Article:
John is a clinical research site owner in Salt Lake City. His clinic has two full-time employees and five contract employees. The clinic has been open for a year and has generated $500,000 in revenue. John is considering owner payouts instead of W-2 payments for himself and his wife.
John, welcome to the show. How can I help?
Hey, Dave. Thanks for taking my call. I'm a clinical research site owner in Salt Lake City. I have two full-time employees and five contract employees. We've been open for about a year now, and we've generated about $500,000 in revenue. My question is about how to pay myself as the business owner.
I'm considering owner payouts instead of W-2 payments for myself and my wife. What are your thoughts on this?
The tax implications are the same for both options. If you take an owner payout, it's subject to self-employment tax, which is 15.3%. If you take a W-2 payment, you and your employer each contribute 7.65% to Social Security and Medicare.
So, the total tax implication is the same either way. The only difference is how it's reported on your tax return.
For me personally, when I was making $300,000 to $400,000 annually, I set my salary at $100,000 because that's what I needed to live on. The rest of the money was taken out as an owner distribution.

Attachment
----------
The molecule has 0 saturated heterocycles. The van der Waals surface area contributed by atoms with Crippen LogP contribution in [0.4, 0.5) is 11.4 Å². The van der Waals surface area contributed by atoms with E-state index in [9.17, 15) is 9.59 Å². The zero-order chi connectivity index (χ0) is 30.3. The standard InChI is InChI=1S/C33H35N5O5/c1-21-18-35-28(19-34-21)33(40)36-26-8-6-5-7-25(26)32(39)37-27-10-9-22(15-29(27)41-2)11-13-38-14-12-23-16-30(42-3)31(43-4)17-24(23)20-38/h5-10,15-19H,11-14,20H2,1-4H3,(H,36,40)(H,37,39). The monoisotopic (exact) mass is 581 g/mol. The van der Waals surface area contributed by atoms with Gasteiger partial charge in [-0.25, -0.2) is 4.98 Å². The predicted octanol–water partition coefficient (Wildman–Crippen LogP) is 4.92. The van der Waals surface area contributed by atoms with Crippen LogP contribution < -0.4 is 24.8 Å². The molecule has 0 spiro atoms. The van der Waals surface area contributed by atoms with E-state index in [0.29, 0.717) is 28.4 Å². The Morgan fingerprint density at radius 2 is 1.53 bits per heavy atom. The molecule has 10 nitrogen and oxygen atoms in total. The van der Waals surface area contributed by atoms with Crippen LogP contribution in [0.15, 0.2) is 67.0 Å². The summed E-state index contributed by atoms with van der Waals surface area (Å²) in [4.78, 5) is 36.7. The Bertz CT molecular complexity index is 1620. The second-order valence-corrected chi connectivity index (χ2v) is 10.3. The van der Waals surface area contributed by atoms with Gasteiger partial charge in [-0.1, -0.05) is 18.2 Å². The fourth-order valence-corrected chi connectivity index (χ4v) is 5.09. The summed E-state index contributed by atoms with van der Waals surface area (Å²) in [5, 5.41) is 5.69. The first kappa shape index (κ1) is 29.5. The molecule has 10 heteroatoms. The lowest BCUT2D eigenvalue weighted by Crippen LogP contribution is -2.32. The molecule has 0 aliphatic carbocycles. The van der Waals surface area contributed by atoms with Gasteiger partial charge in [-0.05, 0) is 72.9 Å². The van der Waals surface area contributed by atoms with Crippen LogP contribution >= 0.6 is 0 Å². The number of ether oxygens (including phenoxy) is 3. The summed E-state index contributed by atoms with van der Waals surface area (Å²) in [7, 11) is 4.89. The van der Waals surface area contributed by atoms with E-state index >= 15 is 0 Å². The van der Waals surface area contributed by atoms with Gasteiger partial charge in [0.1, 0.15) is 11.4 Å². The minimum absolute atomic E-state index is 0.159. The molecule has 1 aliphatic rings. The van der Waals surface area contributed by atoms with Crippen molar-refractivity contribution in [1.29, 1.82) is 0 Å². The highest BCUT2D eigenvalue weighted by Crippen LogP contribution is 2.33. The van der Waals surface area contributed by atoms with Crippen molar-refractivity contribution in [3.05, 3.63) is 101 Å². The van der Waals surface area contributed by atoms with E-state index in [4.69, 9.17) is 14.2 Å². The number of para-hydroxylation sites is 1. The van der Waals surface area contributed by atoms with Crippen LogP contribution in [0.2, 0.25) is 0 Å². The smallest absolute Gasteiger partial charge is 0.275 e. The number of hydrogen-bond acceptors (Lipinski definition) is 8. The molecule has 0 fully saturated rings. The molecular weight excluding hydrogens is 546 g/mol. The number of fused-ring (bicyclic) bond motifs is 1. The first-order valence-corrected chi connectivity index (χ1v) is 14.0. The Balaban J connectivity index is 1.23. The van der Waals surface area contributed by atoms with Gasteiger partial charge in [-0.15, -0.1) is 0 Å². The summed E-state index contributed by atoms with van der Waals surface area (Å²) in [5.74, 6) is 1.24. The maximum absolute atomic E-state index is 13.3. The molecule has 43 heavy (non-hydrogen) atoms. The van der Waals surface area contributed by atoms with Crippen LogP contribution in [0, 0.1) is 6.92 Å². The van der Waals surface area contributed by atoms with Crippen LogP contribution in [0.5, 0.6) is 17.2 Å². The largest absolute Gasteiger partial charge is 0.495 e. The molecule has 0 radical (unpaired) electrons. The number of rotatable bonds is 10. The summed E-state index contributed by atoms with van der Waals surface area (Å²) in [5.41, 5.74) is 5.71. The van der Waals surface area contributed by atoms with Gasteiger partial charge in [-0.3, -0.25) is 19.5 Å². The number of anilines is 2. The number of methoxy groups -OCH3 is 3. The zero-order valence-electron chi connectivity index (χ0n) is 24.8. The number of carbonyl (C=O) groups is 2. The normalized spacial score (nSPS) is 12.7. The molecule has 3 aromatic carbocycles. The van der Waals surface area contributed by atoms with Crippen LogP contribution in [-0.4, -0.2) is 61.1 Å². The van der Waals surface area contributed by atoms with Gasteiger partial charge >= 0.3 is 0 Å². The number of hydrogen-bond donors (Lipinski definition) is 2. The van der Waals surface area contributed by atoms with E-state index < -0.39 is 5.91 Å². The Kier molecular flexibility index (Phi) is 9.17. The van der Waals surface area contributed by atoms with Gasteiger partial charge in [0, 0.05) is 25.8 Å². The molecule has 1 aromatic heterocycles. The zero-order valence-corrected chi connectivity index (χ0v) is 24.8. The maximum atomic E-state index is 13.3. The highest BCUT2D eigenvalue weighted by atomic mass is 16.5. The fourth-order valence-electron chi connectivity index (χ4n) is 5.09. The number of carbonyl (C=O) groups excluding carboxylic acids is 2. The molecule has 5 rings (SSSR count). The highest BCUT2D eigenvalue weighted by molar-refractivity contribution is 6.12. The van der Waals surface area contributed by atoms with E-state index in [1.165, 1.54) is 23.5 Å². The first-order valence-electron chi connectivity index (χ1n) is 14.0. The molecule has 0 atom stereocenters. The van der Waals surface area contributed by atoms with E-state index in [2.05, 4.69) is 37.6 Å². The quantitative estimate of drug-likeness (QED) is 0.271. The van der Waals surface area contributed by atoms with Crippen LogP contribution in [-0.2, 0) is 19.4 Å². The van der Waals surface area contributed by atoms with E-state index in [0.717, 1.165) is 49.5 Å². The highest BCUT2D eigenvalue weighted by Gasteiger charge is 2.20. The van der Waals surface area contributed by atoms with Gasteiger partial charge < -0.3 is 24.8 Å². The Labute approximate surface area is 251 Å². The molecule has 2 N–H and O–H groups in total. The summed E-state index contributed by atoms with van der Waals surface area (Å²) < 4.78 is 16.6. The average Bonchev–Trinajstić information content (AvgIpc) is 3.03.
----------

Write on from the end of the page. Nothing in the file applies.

This strategy allowed me to save on self-employment taxes while still paying myself a reasonable salary.
That makes sense. Thank you for explaining it.
I appreciate your help.
Congratulations on your success with the clinic.
Financial Details of John's Clinic
Let's break down the numbers for John's clinic.
He mentioned that he had zero revenue until January and has generated $500,000 since then. So, he's made $500,000 over nine months.
If we assume that he has no expenses (which isn't realistic), his net profit would be $500,000 over nine months or approximately $55,555 per month.
If we multiply that by 12 months, we get an annual net profit of approximately $75,000.
So based on these numbers, I would set up W-2 payments based on the current net profit of $75,000 annually.
Long-Term Financial Planning Advice from Dave
As the business grows and cash flow becomes more predictable, I recommend setting up a more structured payment system with regular W-2 payments and a year-end bonus based on the company's performance.
This approach allows you to take advantage of tax savings while still ensuring that you receive a fair compensation for your work.
It's important to note that LLCs and sub-S corporations must pay taxes on the whole net profit annually regardless of how it's taken out. So if you don't need all of it for the business, you can take out excess profits a couple of times a year without any issues.
Just remember that retained earnings are subject to taxes if not reinvested by December 31 in an LLC or sub-S corporation.